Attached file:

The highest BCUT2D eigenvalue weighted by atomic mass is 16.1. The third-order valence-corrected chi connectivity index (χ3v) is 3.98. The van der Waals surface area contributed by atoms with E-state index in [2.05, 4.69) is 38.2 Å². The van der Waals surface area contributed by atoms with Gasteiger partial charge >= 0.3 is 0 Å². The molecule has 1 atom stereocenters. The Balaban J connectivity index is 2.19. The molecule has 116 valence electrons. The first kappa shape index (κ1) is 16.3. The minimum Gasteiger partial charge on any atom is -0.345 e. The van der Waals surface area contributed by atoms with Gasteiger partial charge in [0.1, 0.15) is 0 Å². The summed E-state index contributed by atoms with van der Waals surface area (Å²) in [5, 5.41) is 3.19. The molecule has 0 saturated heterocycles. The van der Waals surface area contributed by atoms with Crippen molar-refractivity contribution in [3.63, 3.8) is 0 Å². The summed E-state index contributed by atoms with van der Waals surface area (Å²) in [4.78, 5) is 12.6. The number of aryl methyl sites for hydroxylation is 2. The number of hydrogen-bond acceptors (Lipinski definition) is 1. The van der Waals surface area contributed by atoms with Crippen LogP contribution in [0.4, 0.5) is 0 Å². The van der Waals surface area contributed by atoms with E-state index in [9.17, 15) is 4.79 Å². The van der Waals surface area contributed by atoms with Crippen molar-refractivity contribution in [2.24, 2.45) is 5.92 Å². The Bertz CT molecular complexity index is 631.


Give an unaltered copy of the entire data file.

The highest BCUT2D eigenvalue weighted by atomic mass is 16.1. The third-order valence-corrected chi connectivity index (χ3v) is 3.98. The van der Waals surface area contributed by atoms with E-state index in [2.05, 4.69) is 38.2 Å². The van der Waals surface area contributed by atoms with Gasteiger partial charge >= 0.3 is 0 Å². The molecule has 1 atom stereocenters. The Balaban J connectivity index is 2.19. The molecule has 116 valence electrons. The first kappa shape index (κ1) is 16.3. The minimum Gasteiger partial charge on any atom is -0.345 e. The van der Waals surface area contributed by atoms with Gasteiger partial charge in [0.1, 0.15) is 0 Å². The summed E-state index contributed by atoms with van der Waals surface area (Å²) in [5, 5.41) is 3.19. The molecule has 0 saturated heterocycles. The van der Waals surface area contributed by atoms with Crippen molar-refractivity contribution in [3.63, 3.8) is 0 Å². The summed E-state index contributed by atoms with van der Waals surface area (Å²) in [4.78, 5) is 12.6. The number of aryl methyl sites for hydroxylation is 2. The number of hydrogen-bond acceptors (Lipinski definition) is 1. The van der Waals surface area contributed by atoms with Crippen LogP contribution in [0.4, 0.5) is 0 Å². The van der Waals surface area contributed by atoms with E-state index in [9.17, 15) is 4.79 Å². The van der Waals surface area contributed by atoms with Crippen molar-refractivity contribution in [2.24, 2.45) is 5.92 Å². The Bertz CT molecular complexity index is 631.